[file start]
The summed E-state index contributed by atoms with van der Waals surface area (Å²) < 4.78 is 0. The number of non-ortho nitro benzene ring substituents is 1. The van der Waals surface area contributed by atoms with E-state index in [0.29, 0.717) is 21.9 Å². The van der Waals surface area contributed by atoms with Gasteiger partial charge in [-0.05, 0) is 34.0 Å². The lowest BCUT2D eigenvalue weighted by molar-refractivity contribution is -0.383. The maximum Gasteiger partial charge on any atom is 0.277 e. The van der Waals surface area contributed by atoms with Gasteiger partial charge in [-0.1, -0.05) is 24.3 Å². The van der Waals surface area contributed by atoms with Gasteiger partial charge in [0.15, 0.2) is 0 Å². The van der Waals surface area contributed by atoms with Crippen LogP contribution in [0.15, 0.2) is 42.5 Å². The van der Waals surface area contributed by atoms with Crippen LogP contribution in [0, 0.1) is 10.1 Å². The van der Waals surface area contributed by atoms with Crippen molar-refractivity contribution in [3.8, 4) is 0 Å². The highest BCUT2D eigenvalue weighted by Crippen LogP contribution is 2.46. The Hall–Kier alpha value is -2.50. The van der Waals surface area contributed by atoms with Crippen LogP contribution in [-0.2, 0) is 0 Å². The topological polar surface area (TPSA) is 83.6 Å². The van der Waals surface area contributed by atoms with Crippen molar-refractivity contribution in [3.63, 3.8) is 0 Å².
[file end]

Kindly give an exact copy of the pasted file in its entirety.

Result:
The summed E-state index contributed by atoms with van der Waals surface area (Å²) < 4.78 is 0. The number of non-ortho nitro benzene ring substituents is 1. The van der Waals surface area contributed by atoms with E-state index in [0.29, 0.717) is 21.9 Å². The van der Waals surface area contributed by atoms with Gasteiger partial charge in [-0.05, 0) is 34.0 Å². The lowest BCUT2D eigenvalue weighted by molar-refractivity contribution is -0.383. The maximum Gasteiger partial charge on any atom is 0.277 e. The van der Waals surface area contributed by atoms with Gasteiger partial charge in [-0.1, -0.05) is 24.3 Å². The van der Waals surface area contributed by atoms with Gasteiger partial charge in [0.15, 0.2) is 0 Å². The van der Waals surface area contributed by atoms with Crippen LogP contribution in [0.15, 0.2) is 42.5 Å². The van der Waals surface area contributed by atoms with Crippen LogP contribution in [0, 0.1) is 10.1 Å². The van der Waals surface area contributed by atoms with Crippen molar-refractivity contribution in [3.8, 4) is 0 Å². The highest BCUT2D eigenvalue weighted by Crippen LogP contribution is 2.46. The Hall–Kier alpha value is -2.50. The van der Waals surface area contributed by atoms with Crippen LogP contribution in [-0.2, 0) is 0 Å². The topological polar surface area (TPSA) is 83.6 Å². The van der Waals surface area contributed by atoms with Crippen molar-refractivity contribution in [3.63, 3.8) is 0 Å².